Keywords: RECEPTOR ; CELLS ; EXPRESSION ; IN-VITRO ; IRRADIATION ; proliferation ; SURVIVAL ; CELL ; COMBINATION ; IN-VIVO ; VIVO ; GENERATION ; PROTEIN ; PROTEINS ; transcription ; MICE ; ACTIVATION ; DNA ; TRANSCRIPTION FACTOR ; ANTIGEN ; T cell ; T cells ; T-CELL ; T-CELLS ; BINDING ; PHOSPHORYLATION ; CELL-SURVIVAL ; ELEMENT ; ELEMENT-BINDING PROTEIN ; knockout ; MUTANT ; NO ; TRANSCRIPTION FACTORS ; TRANSGENIC MICE ; PROMOTER ; transgenic ; RESPONSIVE ELEMENT ; T lymphocyte ; OVEREXPRESSION ; rodent ; T lymphocytes ; BINDING PROTEIN ; thymus ; BINDING-PROTEIN ; IL-2 PRODUCTION ; MOLECULAR-BASIS
    Abstract: Recent generation of genetically modified Creb1 mutant mice has revealed an important role for CREB (CAMP responsive element binding protein) and the related proteins CREM (CAMP responsive element modulator) and ATF1 (activating transcription factor 1) in cell survival, in agreement with previous studies using overexpression of dominant-negative CREB (dnCREB). CREB and ATF1 are abundantly expressed in T cells and are rapidly activated by phosphorylation when T cells are stimulated through the T cell antigen receptor. We show that T cell-specific loss of CREB in mice, in combination with the loss of ATF1, results in reduced thymic cellularity and delayed thymic recovery following sublethal irradiation but no changes in T cell development or activation. These data show that loss of CREB function has specific effects on thymic T lymphocyte proliferation and homeostasis in vivo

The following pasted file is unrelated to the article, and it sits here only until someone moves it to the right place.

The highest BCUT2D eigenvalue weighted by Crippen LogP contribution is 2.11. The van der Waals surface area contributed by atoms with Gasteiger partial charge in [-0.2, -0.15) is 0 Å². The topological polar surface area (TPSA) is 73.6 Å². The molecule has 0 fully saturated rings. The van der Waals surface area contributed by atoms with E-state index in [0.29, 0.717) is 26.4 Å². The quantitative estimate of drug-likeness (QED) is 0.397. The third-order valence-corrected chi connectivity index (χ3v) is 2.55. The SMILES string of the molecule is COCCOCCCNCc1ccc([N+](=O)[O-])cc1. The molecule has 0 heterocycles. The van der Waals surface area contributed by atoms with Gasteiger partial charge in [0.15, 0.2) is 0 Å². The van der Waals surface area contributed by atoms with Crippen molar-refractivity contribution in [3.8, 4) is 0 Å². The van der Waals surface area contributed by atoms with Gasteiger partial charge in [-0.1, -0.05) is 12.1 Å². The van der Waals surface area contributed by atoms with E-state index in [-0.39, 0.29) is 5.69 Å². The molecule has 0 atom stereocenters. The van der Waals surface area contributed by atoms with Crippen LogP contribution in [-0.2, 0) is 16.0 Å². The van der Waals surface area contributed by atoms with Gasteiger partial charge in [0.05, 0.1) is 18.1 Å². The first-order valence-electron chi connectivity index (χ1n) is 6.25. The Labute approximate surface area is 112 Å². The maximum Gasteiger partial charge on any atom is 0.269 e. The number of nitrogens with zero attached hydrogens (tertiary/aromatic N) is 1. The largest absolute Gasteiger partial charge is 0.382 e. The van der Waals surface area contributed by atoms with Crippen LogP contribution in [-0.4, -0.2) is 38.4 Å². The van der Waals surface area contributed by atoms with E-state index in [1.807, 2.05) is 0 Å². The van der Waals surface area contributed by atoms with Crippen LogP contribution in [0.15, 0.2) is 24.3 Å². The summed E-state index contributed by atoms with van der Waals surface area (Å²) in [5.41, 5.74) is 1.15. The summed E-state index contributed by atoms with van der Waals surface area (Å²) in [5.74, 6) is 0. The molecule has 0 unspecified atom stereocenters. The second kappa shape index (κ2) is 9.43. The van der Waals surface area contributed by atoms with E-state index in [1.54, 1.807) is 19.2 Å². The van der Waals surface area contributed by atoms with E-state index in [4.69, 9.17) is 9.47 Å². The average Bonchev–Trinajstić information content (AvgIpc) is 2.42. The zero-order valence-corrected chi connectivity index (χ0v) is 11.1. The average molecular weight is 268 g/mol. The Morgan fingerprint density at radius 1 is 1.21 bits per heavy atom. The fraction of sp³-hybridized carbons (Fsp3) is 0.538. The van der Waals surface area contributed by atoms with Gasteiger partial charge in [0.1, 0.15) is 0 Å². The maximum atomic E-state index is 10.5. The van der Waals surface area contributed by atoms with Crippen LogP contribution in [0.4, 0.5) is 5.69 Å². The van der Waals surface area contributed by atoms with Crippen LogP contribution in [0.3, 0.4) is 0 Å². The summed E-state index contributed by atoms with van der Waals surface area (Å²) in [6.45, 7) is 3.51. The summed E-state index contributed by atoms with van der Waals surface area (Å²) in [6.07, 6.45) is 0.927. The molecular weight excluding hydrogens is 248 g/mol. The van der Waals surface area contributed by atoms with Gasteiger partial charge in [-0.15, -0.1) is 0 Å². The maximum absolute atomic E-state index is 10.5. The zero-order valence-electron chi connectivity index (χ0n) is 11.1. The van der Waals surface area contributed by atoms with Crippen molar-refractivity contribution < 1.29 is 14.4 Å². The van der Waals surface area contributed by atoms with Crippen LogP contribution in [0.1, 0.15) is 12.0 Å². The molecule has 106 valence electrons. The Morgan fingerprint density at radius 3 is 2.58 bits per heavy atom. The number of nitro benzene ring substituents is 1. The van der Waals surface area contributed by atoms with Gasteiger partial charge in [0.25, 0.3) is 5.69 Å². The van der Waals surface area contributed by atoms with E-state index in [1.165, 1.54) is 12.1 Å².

Type of Publication: Journal article published
    PubMed ID: 15214044
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  • 3
    Keywords: brain ; PEPTIDE ; RECEPTOR ; CELLS ; EXPRESSION ; GROWTH ; INHIBITOR ; BLOOD ; CELL ; GENE ; GENES ; PROTEIN ; transcription ; METABOLISM ; MICE ; RELEASE ; ACTIVATION ; TRANSCRIPTION FACTOR ; IMPACT ; hepatocytes ; BINDING ; PHOSPHORYLATION ; SIGNAL ; ACID ; CREB ; ELEMENT-BINDING PROTEIN ; TRANSGENIC MICE ; hormone ; DISRUPTION ; BODY ; MUTANT MICE ; HYPOPLASIA ; BINDING PROTEIN ; LOSSES ; SIGNALS ; EXPANSION ; CAMP RESPONSE ELEMENT ; CREB FUNCTION ; HORMONE-RELEASING-HORMONE ; NEURAL STEM
    Abstract: The principal regulation of body growth is via a cascade of hormone signals emanating from the hypothalamus, by release of GHRH, which then directs the somatotroph cells of the pituitary to release GH into the blood stream. This in turn leads to activation of signal transducer and activator of transcription 5-dependent expression of genes such as IGF-1 in hepatocytes, acid labile substance, and serine protease inhibitor 2.1, resulting in body growth. Here, using conditional cAMP response element binding protein ( CREB) mutant mice, we show that loss of the CREB transcription factor in the brain, but not the pituitary, results in reduced postnatal growth consistent with dwarfism caused by GH deficiency. We demonstrate that although there appears to be no significant impact upon the expression of GHRH mRNA in CREB mutant mice, the amount of GHRH peptide is reduced. These findings show that CREB is required for the efficient production of GHRH in hypothalamus, in addition to its previously reported role in pituitary GH production and somatotroph expansion
    Type of Publication: Journal article published
    PubMed ID: 16141355